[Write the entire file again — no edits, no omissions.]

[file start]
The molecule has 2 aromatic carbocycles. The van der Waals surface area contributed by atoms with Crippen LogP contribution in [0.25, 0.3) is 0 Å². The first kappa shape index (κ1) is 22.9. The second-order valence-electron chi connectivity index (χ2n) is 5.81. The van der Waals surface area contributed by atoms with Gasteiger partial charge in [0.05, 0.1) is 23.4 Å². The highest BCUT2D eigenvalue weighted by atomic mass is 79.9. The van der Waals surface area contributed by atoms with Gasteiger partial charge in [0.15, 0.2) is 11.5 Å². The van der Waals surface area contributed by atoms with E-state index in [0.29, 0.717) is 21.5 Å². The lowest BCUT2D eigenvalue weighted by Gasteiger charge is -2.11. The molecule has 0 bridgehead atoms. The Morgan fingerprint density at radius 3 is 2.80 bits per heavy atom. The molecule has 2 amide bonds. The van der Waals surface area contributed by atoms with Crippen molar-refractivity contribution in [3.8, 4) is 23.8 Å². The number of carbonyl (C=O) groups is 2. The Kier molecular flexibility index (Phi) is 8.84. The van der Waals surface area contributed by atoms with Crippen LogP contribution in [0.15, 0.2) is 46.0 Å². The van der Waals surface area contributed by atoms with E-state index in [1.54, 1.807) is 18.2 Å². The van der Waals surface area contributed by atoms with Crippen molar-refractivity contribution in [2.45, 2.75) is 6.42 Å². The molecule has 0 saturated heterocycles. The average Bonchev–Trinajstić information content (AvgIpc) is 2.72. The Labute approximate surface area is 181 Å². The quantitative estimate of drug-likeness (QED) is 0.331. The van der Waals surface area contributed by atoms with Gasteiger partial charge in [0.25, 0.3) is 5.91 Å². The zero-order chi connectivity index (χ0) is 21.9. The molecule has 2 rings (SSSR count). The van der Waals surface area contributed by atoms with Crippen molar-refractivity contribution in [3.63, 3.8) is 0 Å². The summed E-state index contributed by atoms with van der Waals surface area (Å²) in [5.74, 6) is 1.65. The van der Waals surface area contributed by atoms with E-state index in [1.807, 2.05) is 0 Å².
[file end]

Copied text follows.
The molecule has 2 aromatic carbocycles. The van der Waals surface area contributed by atoms with Crippen LogP contribution in [0.25, 0.3) is 0 Å². The first kappa shape index (κ1) is 22.9. The second-order valence-electron chi connectivity index (χ2n) is 5.81. The van der Waals surface area contributed by atoms with Gasteiger partial charge in [0.05, 0.1) is 23.4 Å². The highest BCUT2D eigenvalue weighted by atomic mass is 79.9. The van der Waals surface area contributed by atoms with Gasteiger partial charge in [0.15, 0.2) is 11.5 Å². The van der Waals surface area contributed by atoms with E-state index in [0.29, 0.717) is 21.5 Å². The lowest BCUT2D eigenvalue weighted by Gasteiger charge is -2.11. The molecule has 0 bridgehead atoms. The Morgan fingerprint density at radius 3 is 2.80 bits per heavy atom. The molecule has 2 amide bonds. The van der Waals surface area contributed by atoms with Crippen molar-refractivity contribution in [3.8, 4) is 23.8 Å². The number of carbonyl (C=O) groups is 2. The Kier molecular flexibility index (Phi) is 8.84. The van der Waals surface area contributed by atoms with Crippen LogP contribution in [0.15, 0.2) is 46.0 Å². The van der Waals surface area contributed by atoms with E-state index in [1.54, 1.807) is 18.2 Å². The van der Waals surface area contributed by atoms with Crippen molar-refractivity contribution in [2.45, 2.75) is 6.42 Å². The molecule has 0 saturated heterocycles. The average Bonchev–Trinajstić information content (AvgIpc) is 2.72. The Labute approximate surface area is 181 Å². The quantitative estimate of drug-likeness (QED) is 0.331. The van der Waals surface area contributed by atoms with Gasteiger partial charge in [0.25, 0.3) is 5.91 Å². The zero-order chi connectivity index (χ0) is 21.9. The molecule has 2 rings (SSSR count). The van der Waals surface area contributed by atoms with Crippen molar-refractivity contribution in [3.63, 3.8) is 0 Å². The summed E-state index contributed by atoms with van der Waals surface area (Å²) in [5.74, 6) is 1.65. The van der Waals surface area contributed by atoms with E-state index in [1.807, 2.05) is 0 Å².